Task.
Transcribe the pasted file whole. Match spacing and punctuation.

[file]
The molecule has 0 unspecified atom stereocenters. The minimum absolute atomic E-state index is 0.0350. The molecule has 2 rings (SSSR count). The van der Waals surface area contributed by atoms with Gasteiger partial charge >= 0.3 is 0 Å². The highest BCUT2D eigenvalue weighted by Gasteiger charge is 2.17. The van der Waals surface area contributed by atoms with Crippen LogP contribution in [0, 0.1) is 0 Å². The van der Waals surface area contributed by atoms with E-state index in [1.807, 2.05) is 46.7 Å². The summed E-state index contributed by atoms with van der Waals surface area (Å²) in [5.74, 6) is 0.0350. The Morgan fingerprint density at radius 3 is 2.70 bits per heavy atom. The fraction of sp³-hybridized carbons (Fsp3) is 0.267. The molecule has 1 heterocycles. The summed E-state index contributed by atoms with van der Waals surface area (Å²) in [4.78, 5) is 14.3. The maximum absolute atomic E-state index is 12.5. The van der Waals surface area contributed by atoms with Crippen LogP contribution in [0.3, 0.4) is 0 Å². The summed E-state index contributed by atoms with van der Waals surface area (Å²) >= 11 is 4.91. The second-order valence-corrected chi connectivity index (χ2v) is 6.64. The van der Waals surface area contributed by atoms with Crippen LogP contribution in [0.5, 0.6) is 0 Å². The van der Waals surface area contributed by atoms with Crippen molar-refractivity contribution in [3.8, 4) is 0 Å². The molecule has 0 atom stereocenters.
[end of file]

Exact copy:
The molecule has 0 unspecified atom stereocenters. The minimum absolute atomic E-state index is 0.0350. The molecule has 2 rings (SSSR count). The van der Waals surface area contributed by atoms with Gasteiger partial charge >= 0.3 is 0 Å². The highest BCUT2D eigenvalue weighted by Gasteiger charge is 2.17. The van der Waals surface area contributed by atoms with Crippen LogP contribution in [0, 0.1) is 0 Å². The van der Waals surface area contributed by atoms with E-state index in [1.807, 2.05) is 46.7 Å². The summed E-state index contributed by atoms with van der Waals surface area (Å²) in [5.74, 6) is 0.0350. The Morgan fingerprint density at radius 3 is 2.70 bits per heavy atom. The fraction of sp³-hybridized carbons (Fsp3) is 0.267. The molecule has 1 heterocycles. The summed E-state index contributed by atoms with van der Waals surface area (Å²) in [4.78, 5) is 14.3. The maximum absolute atomic E-state index is 12.5. The van der Waals surface area contributed by atoms with Crippen LogP contribution in [0.3, 0.4) is 0 Å². The summed E-state index contributed by atoms with van der Waals surface area (Å²) >= 11 is 4.91. The second-order valence-corrected chi connectivity index (χ2v) is 6.64. The van der Waals surface area contributed by atoms with Crippen LogP contribution in [0.5, 0.6) is 0 Å². The van der Waals surface area contributed by atoms with Crippen molar-refractivity contribution in [3.8, 4) is 0 Å². The molecule has 0 atom stereocenters.